That skepticism places Anders among the ranks of other high-profile critics of NASA, Elon Musk’s SpaceX, and Jeff Bezos’ Blue Origin — all three of which have set their sights on the Red Planet.

For instance, science communicator and advocate Bill Nye predicted last year that no layperson would want to settle Mars. Nye also doubled down last month to say that anyone planning on terraforming Mars must be high on drugs.

Robust Explanation

But Anders’ own Apollo 8 crewmate Frank Borman disagreed, arguing in the documentary that crewed exploration is important.

“I’m not as critical of NASA as Bill is,” Borman told BBC. “I firmly believe that we need robust exploration of our Solar System and I think man is part of that.”

However, even Borman draws the line somewhere between exploration and settlement.

“I do think there’s a lot of hype about Mars that is nonsense,” Borman said. “Musk and Bezos, they’re talking about putting colonies on Mars. That’s nonsense.”

READ MORE: Sending astronauts to Mars would be stupid, astronaut says [BBC]

More on reaching Mars: Four Legal Challenges to Resolve Before Settling on Mars

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Apollo Astronaut: It Would Be “Stupid” to Send People to Mars

Elon Musk Tweets Image of SpaceX’s Stainless Steel Starship

Stainless steel starship

Big Picture

Christmas came early for Elon Musk’s Twitter followers.

The SpaceX CEO took to the social media platform on Christmas Eve to share a new image of a prototype version of the Starship spacecraft at the company’s Texas testing facilities.

The massive rocket with the ever-changing name — it was previously known as the “Mars Colonial Transporter,” the “Interplanetary Transport System,” and the “Big Falcon Rocket” — could one day ferry passengers to Mars. And Musk’s new photo reveals that the key to making that possible might be a material you’ve got in your kitchen right now.

Stainless Steel Starship

The new Starship is made out of stainless steel,  according to the tweet, a material which handles extreme heat very well — polish it up, and its mirror-like finish will reflect thermal energy far better than the carbon-based materials used for many rockets.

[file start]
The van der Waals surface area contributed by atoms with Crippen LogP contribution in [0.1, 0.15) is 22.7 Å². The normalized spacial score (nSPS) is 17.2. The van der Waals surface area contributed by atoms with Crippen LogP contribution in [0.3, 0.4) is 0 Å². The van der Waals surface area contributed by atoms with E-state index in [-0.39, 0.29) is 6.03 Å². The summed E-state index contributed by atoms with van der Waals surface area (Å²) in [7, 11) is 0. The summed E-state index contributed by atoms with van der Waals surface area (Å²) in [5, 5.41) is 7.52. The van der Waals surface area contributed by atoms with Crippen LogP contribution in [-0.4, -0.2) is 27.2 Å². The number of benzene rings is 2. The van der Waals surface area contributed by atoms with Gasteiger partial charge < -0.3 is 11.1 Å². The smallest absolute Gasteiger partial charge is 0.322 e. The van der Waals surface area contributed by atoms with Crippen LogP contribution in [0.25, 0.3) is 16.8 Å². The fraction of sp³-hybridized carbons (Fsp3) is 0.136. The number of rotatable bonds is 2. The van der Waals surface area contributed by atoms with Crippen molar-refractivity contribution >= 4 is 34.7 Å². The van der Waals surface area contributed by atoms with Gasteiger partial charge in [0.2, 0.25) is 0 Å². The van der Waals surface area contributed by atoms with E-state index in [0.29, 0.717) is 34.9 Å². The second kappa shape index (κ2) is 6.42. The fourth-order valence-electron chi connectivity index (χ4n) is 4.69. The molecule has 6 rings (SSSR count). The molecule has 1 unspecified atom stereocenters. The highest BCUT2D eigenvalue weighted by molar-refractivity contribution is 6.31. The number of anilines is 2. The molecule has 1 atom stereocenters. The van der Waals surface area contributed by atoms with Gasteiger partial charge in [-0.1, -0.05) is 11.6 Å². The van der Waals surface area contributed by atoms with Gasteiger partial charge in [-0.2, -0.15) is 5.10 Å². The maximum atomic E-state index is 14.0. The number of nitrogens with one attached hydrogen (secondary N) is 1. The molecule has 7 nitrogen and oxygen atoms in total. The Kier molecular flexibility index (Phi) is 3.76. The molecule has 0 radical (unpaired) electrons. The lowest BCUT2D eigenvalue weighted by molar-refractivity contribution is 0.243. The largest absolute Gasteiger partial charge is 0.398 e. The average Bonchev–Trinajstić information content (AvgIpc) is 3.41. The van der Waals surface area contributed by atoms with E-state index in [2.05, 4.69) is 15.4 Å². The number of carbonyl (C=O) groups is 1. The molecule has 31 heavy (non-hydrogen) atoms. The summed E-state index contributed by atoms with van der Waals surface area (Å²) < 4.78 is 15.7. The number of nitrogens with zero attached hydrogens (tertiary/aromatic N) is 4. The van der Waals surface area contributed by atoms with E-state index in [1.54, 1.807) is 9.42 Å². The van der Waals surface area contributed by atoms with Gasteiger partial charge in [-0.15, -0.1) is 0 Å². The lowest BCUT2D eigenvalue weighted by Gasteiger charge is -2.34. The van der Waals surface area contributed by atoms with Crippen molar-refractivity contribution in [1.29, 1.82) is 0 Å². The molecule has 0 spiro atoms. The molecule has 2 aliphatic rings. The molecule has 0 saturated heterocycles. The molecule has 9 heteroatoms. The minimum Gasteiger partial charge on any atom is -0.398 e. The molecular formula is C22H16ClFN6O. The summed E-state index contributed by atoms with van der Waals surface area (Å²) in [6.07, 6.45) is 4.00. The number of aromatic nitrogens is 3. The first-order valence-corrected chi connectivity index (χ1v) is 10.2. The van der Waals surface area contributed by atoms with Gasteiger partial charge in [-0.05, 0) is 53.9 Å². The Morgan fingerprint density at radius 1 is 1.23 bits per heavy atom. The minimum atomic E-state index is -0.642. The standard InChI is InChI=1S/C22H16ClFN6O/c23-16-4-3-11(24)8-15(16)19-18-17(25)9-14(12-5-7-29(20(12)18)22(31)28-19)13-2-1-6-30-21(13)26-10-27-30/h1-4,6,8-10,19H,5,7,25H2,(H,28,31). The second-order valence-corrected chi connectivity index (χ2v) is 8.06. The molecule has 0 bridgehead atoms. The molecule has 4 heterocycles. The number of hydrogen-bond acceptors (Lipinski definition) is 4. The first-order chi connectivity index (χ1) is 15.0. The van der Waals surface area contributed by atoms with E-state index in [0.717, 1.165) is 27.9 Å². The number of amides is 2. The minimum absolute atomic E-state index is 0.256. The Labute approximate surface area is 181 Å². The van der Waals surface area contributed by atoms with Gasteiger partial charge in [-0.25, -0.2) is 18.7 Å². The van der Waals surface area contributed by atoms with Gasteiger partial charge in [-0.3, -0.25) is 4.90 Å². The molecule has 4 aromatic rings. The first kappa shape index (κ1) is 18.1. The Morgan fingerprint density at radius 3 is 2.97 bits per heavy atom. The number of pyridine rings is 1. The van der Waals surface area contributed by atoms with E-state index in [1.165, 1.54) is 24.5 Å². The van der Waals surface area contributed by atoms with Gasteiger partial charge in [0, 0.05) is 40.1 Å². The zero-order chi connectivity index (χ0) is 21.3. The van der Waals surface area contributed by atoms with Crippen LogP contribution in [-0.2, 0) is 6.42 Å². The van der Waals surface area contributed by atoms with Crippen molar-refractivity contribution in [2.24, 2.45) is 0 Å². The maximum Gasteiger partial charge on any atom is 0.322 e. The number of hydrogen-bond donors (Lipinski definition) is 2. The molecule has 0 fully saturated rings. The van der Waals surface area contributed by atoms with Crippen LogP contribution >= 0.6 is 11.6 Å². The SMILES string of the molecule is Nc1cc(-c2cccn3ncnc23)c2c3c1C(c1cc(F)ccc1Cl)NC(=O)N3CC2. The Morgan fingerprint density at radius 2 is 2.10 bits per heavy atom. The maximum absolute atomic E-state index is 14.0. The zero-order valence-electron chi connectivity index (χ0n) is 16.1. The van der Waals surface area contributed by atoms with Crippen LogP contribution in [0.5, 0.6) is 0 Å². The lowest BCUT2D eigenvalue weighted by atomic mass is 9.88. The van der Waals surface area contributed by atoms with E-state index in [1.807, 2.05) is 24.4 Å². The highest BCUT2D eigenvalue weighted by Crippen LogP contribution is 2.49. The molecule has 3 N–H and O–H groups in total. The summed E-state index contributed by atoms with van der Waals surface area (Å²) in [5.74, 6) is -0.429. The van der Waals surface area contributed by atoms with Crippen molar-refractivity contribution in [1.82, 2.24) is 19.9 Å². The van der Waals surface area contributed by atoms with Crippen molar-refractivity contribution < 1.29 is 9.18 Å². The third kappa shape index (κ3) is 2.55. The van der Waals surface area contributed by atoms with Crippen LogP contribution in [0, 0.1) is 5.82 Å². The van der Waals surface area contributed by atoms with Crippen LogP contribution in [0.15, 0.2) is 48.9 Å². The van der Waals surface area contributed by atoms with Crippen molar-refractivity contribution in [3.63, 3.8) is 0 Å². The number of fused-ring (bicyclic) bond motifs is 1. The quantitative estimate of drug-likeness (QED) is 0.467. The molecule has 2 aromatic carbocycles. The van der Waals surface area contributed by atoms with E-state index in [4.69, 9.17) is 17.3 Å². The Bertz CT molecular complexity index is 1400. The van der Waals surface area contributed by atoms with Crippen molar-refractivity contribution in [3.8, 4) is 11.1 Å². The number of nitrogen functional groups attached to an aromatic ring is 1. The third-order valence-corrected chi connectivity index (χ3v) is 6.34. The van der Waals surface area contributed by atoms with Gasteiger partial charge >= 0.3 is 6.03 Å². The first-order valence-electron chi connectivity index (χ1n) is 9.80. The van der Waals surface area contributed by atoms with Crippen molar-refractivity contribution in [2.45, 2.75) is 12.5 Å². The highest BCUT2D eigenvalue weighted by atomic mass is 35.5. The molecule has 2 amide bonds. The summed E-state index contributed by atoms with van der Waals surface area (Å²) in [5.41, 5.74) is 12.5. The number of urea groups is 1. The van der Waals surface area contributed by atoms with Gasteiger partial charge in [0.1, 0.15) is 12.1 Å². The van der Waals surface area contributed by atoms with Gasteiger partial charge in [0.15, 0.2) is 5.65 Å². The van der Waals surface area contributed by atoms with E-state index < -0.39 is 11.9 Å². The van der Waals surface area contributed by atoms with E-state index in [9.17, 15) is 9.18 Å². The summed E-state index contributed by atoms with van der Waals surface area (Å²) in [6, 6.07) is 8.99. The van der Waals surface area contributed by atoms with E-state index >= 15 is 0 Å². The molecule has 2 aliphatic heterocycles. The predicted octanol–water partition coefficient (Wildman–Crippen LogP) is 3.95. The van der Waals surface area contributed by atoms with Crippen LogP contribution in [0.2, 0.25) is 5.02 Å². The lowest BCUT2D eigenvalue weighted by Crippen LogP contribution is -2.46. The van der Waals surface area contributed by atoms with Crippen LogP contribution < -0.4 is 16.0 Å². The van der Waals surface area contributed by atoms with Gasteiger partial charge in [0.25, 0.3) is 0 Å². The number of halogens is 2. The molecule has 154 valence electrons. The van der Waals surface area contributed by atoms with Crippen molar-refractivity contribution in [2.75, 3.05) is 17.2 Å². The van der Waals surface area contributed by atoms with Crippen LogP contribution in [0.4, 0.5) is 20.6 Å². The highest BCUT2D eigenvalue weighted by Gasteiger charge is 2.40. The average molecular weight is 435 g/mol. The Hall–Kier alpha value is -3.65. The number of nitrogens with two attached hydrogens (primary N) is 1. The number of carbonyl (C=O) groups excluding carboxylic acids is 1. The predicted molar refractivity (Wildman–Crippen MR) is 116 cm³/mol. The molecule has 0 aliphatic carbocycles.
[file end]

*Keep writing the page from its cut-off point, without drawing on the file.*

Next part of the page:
That could help Starship withstand the strain of long-term spaceflight, but stainless steel is heavier than carbon fiber, and keeping weight down is extremely important in space travel.

From an impromptu Twitter Q&A following the reveal of the Starship prototype, we learned that by exposing the stainless steel to extremely cold temperatures — that is, giving it a cryogenic treatment — SpaceX was able to get around the issue of the material weighing more than carbon fiber. According to a Musk tweet, “Usable strength/weight of full hard stainless at cryo is slightly better than carbon fiber, room temp is worse, high temp is vastly better.”

Stainless Steel Starship pic.twitter.com/rRoiEKKrYc

— Elon Musk (@elonmusk) December 24, 2018

Countdown to Liftoff

Perhaps the most exciting Starship revelation of the past week, though, is Musk’s assertion that the prototype could be ready for liftoff in just a few months’ time.

On December 22, he tweeted that he would “do a full technical presentation of Starship” after the prototype’s test flight, which could happen in March or April. If all goes well with that test flight, SpaceX could be one step closer to achieving Musk’s vision of making humanity a multiplanetary species.

READ MORE: SpaceX CEO Elon Musk: Starship Prototype to Have 3 Raptors and “Mirror Finish” [Teslarati]

More on Starship: Elon Musk Just Changed the BFR’s Name for a Fourth Time

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Elon Musk Tweets Image of SpaceX’s Stainless Steel Starship

Cacti-Inspired Tech Could Keep You Hydrated After the Apocalypse

water collection

Good Nature

If the world ever devolves into a post-apocalyptic desert wasteland, you’ll probably need to watch out for dust storms and violent bikers gangs. But you might not have to worry about finding enough water.

That’s because a team of researchers at the Ohio State University (OSU) has been studying how some of the desert’s most efficient water collectors manage to quite literally pull water from midair — and what they learned could help ensure we all have enough clean drinking water, before or after the breakdown of social order.

Beneath the Surface

In a study published Monday in the journal Philosophical Transactions of the Royal Society, researchers from OSU describe how cacti, desert grass, and desert beetles collect water from the fog that falls over the desert at night. The researchers then used 3D printers to create surfaces that mimicked the natural ones of those three desert dwellers.

They covered some of the surfaces in grooves similar to those that help a desert grass channel water toward its roots. Other surfaces bore cones designed to mimic the water-collecting spines of the cactus.

The researchers also tested out different materials, including ones that were heterogeneous — a mix of water-collecting and water-repelling spots —  like the surface of a beetle’s back, which plays a major role in its water collection.